A look at how the sausage that is college policy is made

Shia Aaron Lloyd Fisher, Student Senator Chair for the Racial Inequity Ad-hoc Committee 

Two major policies have landed on the desk of President Dr. Jack Daniels III for him to consider. One policy could ensure that faculty communicate with their students in a timely fashion, while the other policy is a lengthy, over 20-page document addressing racial equity within our campus. Both of these policies were born from extensive research and data collection and given the opportunity, both could greatly impact teachers and students alike. 

            The verdict on the policy to the College Assembly that touched on the efficiency in which faculty responds to student emails or report grades were casted by 28 people, 17 in support, six undecided and five voted down. After everyone was done casting their one vote, 30 members of the College Assembly voted that this policy was at an impasse and would require Dr. Jack Daniels III to make the final decision. Along with the policy, Dr. Daniels may also receive alternative plans from folks who had voted in opposition. 

            The “Focus on Focus” initiative and others like it paved the way for academic guidance and student prosperity. For instance, early assessment to guide students toward success early in a semester and digital access to provide resources for students. Students also benefit from Madison Colleges’ textbook rental program and other provisions supported by meetings held within the Student Senate, such as food and housing initiatives. 

            The key language of the Academic Council’s proposal would force faculty to “respond to student inquiries as promptly as possible, preferably within 24 hours, but certainly within 48-72 hours,” and “assess and post grades within 7 days,” with the exception that for longer exams or larger assignments, faculty are expected to post grades within 2 weeks, sparking a lively conversation during the second read at the October 2020 College Assembly. 

            Meanwhile, the Office of Equity and Inclusion (OEI) is working to finalize a plan that would outline a racial equity policy; faculty and students may have additional feedback in response. The OEI’s policy recently got some input from the Student Satisfactory Inventory survey and most recently from a Student Forum on Equity and Inclusion in late September. In a closed-monitor meeting between Lucia Nunez and several other faculty members who are part of an unstructured group called Racial Justice Collective (RJC), faculty and leadership struck a middle ground in obtaining a draft version of the Equity Plan to read and provide feedback, not edits.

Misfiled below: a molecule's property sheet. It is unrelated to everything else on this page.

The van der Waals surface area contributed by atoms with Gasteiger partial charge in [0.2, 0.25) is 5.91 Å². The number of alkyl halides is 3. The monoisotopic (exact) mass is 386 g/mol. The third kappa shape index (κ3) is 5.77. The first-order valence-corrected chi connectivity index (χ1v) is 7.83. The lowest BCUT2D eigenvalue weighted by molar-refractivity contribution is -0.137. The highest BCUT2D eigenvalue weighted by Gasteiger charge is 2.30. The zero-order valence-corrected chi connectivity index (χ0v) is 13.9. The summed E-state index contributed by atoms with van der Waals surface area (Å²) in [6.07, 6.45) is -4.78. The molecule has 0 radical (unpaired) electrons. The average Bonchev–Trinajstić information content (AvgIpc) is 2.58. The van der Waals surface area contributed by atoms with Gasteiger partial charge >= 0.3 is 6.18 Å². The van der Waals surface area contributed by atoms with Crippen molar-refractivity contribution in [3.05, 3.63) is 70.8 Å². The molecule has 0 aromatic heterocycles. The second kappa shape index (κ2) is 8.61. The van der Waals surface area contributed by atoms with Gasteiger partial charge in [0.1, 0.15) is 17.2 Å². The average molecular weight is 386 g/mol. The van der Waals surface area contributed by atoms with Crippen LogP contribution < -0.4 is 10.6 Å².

Referring back to the 2020 Oct. College Assembly, at least two College Assembly members seemed to minimize the importance that the Academic Council’s policy has on students, suggesting that the significance of this policy is of greater concern for faculty whose job may be impacted, than students who simply want grades to be reported and emails answered in a timely fashion. Another member of the College Assembly suggested an alternative plan involving an individual course syllabus to convey their own grading and communication policy, stating that this alternative plan could be reassessed after four years. 

On the eve of the very next day, Dr. Daniels registered for public comment at the Student Senate’s General Assembly. When asked to comment on decision making methodology with regards to policy in general, Dr. Daniels had this to say, “What happened yesterday should never have happened… I was a little angry. When you think about impasse it is when people can’t agree. I am concerned about why you [sic] don’t agree.” 

“When there is an impasse… I look at what is being recommended by a council, what is the rationale? What’s the impact of a policy on studentson faculty and staff and administratorsand does it have any relationship on the community in which we serve?” 

“Some decisions are not necessary because there are expectations you [sic] have. When I was in the classroom, I taught psychology. I had to make it a point to make sure that my students, average of 120 per class, would get responses from me no later than four days after they asked, because that’s reasonable. Why would I treat someone different if I was expecting the same thing?” 

President Daniels can slow down the racial equity plan to get substantive feedback from people who have had the opportunity to see the plan. President Daniels can also swiftly implement a policy that would hold faculty accountable for time budgeting as it pertains to communication and grade reporting. The student’s expectation for consistency across departments in courses as it pertains to communication is reasonable. The process for forming new policy is more important than the product itself, though ultimately sausage must be made to feed the people. 

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